The wait is over: the Marine Corps's brand new sniper is officially ready for action.
The Mk13 Mod 7 sniper rifle reached full operational capacity earlier this year after extensive testing, Marine Corps Systems Command announced on Wednesday. Now, the new rifle is finally available in both scout snipers and recon Marine arsenals.
“Scout snipers are now being fielded a weapon system that makes them even more lethal at distance than they were previously,” MARCORSYSCOM project officer Capt. Nick Berger said in a release. “This weapon better prepares us to take the fight to any adversary in any clime and place.”
Selected back back in March 2018 as a much-needed and long-overdue replacement for the M40 sniper system that Marines have wielded since the Vietnam War, the Mk13 is chambered in .300 Winchester Magnum and offers an effective range well over 1,000 yards,
While that effective range is nowhere near that of the Army's 1,300-yard M2010 Enhanced Sniper Rifle and U.S. Special Operations Command's 1,600-yard Precision Sniper Rifle, it far outstrips the M40's comparatively limited reach amid the Pentagon's ongoing emphasis on lethality and precision fires.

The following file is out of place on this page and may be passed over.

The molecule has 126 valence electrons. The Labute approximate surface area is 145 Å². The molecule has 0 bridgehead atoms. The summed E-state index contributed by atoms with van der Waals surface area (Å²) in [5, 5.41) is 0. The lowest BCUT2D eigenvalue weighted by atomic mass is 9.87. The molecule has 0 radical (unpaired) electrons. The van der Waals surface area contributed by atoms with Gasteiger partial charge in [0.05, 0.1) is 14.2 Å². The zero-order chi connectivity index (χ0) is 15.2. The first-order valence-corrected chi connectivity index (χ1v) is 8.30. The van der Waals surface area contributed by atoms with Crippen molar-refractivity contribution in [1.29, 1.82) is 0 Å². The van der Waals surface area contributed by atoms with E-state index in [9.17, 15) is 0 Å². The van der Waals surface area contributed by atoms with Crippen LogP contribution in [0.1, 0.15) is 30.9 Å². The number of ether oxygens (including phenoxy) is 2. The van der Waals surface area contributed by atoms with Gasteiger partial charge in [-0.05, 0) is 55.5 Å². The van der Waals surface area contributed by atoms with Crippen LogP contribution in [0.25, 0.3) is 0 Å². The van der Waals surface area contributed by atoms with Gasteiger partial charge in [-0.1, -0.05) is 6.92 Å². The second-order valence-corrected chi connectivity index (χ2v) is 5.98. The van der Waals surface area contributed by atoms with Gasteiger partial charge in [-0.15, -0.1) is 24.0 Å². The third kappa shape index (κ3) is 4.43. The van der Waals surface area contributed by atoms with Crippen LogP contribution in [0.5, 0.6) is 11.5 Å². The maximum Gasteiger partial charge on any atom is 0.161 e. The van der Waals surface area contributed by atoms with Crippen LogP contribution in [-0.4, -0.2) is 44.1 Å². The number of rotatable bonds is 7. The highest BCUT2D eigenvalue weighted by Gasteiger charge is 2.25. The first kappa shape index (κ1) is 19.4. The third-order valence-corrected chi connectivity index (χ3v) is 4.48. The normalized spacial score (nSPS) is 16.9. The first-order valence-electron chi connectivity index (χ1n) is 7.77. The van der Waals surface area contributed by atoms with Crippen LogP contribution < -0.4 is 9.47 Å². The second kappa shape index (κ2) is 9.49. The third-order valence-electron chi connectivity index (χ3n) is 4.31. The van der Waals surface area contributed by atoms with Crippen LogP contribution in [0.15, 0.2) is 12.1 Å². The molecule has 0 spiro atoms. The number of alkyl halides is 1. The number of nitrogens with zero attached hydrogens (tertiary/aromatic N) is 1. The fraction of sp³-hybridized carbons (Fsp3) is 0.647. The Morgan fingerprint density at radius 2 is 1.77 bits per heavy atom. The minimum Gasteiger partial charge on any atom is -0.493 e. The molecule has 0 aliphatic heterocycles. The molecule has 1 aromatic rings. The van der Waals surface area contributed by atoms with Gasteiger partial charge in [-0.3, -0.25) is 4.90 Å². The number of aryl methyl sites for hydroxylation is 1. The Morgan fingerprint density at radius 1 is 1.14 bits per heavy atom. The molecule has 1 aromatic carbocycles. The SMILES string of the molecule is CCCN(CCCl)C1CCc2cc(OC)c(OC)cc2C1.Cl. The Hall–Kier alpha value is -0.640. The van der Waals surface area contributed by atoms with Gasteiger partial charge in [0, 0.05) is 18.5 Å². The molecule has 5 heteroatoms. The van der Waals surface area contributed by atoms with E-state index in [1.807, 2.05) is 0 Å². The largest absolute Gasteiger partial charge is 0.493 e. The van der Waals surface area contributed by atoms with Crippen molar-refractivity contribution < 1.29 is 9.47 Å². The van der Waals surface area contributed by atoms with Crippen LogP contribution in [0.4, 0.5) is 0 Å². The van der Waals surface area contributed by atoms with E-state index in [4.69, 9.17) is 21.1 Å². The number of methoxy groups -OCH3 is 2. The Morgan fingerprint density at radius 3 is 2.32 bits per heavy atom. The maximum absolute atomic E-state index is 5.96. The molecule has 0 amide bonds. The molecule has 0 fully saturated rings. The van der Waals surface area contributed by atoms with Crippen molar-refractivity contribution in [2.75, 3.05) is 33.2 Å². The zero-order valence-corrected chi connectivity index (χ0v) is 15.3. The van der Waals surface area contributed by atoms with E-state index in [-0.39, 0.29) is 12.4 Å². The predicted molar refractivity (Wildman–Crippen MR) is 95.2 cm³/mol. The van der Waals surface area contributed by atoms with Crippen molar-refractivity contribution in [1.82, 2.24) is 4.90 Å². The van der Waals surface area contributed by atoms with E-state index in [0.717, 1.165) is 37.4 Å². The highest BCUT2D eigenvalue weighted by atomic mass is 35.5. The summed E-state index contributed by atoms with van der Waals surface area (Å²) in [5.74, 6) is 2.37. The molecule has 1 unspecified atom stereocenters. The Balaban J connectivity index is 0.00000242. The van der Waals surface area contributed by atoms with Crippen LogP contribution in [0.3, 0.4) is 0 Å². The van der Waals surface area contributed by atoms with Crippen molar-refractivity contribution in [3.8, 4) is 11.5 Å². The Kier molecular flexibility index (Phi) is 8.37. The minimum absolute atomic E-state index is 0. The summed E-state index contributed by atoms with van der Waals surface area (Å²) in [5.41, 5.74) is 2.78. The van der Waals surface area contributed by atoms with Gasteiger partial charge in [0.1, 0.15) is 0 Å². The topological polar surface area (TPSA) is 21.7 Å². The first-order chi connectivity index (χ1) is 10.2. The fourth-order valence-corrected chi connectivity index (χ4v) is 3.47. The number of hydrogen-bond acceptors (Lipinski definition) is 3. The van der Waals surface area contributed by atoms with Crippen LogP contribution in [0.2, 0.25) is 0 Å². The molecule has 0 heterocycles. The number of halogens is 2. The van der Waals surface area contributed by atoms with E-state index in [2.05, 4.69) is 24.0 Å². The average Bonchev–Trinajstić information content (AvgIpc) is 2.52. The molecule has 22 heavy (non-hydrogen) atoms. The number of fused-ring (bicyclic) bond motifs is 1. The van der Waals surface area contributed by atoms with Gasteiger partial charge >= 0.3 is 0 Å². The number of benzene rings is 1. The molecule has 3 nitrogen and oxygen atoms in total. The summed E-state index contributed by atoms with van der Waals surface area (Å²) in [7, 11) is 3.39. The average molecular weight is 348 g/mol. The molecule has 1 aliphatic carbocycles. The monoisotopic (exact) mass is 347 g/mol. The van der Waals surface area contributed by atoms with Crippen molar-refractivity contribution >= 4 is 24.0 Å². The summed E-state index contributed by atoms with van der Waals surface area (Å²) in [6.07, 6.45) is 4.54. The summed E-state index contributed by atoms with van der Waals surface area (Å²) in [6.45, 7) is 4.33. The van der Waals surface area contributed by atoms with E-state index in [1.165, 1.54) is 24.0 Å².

“When shooting the Mk13, the bullet remains stable for much longer,” MARCORSYSCOM infantry weapons team leader Maj. Mike Brisker said in a release. “The weapon gives you enough extra initial velocity that it stays supersonic for a much longer distance than the M40A6.”
The Corps started fielding the a handful of infantry and reconnaissance battalions and scout sniper schoolhouses with the 1st Marine Expeditionary Force in September 2018, with plans to roll out the new system II MEF and II MEF units.
But according to MARCORSYSCOM, a scout sniper platoon with the “Darkhorse” 3rd Battalion, 5th Marines have been enjoying the Mk13 for “more than a year” — and according to the system's program officers, the feedback has been overwhelmingly positive.
“At our new equipment trainings, the resounding feedback from the scout snipers was that this rifle is a positive step forward in the realm of precision-fire weapons,” Berger, the MARCORSYSCOM project officer, said in the release. “Overall, there has been positive feedback from the fleet.”